"a disconsolate black Albitross, who accompanied us for several days, hovering about us as if he had lost himself, till Hatley, (my second Captain) observing, in one of his melancholy fits, that this bird was always hovering near us, imagin'd, from his colour, that it might be some ill omen. That which, I suppose, induced him the more to encourage his superstition, was the continued series of tempestuous winds, which had oppress'd us ever since we got into this sea. But be that as is would, he, after some fruitless attempts, at length, shot the Albitross, not doubting (perhaps) that we should have a fair wind after it."(Quoted by Lowes in "Road to Xanadu", p. 226)
"The Mariners gave it biscuit worms"... which seems an odd lapse, and got the chop in the 1780 edition. However John Lowes discovered that the equivalent passage in Purchas -- Magellan's entry into the Pacific via Cape Horn ("he was in very truth 'the first that ever burst into that silent sea'") -- does indeed mention biscuit worms:
"having in this time consumed all their Bisket and other Victuals, they fell to such necessitie, that they were inforced to eate the powder that remayned thereof, being now full of Wormes."See "Road to Xanadu" p. 150.
"the ship burst out of the ice with such a noise, and so great a cracke, that they thought verily that they were all cast away"... and Commodore Phipps ("Voyage to the North-East")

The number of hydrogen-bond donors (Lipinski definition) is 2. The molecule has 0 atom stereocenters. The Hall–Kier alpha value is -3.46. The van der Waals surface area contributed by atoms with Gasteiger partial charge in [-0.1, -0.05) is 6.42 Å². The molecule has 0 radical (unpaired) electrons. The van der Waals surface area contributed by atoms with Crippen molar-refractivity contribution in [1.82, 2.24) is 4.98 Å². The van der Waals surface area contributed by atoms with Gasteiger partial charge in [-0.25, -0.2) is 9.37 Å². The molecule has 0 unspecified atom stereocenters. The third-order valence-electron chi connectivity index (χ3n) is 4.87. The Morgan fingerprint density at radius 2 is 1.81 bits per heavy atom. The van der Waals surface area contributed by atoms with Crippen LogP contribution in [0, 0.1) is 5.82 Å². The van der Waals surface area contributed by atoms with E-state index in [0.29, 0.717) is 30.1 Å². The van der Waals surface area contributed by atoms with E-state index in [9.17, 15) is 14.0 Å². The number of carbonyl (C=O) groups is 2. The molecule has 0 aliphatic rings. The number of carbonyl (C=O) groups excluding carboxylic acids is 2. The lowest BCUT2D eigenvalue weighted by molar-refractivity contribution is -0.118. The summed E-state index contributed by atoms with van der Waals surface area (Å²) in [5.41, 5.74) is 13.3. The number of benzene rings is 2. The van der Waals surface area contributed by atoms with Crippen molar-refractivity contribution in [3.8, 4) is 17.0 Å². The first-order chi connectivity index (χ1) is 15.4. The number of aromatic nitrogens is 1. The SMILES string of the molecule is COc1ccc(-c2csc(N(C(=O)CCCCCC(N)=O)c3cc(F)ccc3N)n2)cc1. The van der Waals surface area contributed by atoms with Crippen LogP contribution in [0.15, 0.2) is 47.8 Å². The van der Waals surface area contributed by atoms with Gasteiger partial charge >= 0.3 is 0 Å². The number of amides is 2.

"But the Omnipotent ... caused ... the ice to part in an astonishing manner, rending and cracking with a tremendous noise, surpassing that of the loudest thunder. At this very instant the whole continent of ice ... moved together in various directions, splitting and dividing into vast bodies"[and with sails all spread the ships came through].
"the fourteenth, it was faire weather, with a good South Wind, and then the Ice began to drive from the Land, whereby wee were in good hope to have an open water."Road to Xanadu, p. 149
"luminous circles are oftener seen [in Greenland] than anywhere, which are formed by the frost-smoke."
The Ancient Mariner first appeared in 1798, in "Lyrical Ballads", a collaboration between Coleridge and Wordsworth which they published anonymously ... they feared their reputations as "dangerous democrats" would prejudice the poems if they published them under their own names ... via Joseph Cottle - the Bristol Unitarian and radical, and lifelong supporter of Coleridge.
Coleridge revised it over many years. The present text is pretty much the one Coleridge published (under his own name) in 1817, in "Sybilline Leaves".
But still he holds the wedding guest-- There was a ship, quoth he-- 'Nay, if thou'st got a laughsome tale, 'Marinere, come with me.' He holds him with his skinny hand-- Quoth he, there was a Ship-- Now get thee hence thou greybeard Loon! Or my Staff shall make thee skip.
Listen, Stranger! Storm and Wind, A Wind and Tempest strong! For days and weeks it play'd us freaks-- Like chaff we drove along. Listen, Stranger! Mist and Snow, And it grew wondrous cauld; And Ice Mast-high came floating by As green as Emerauld.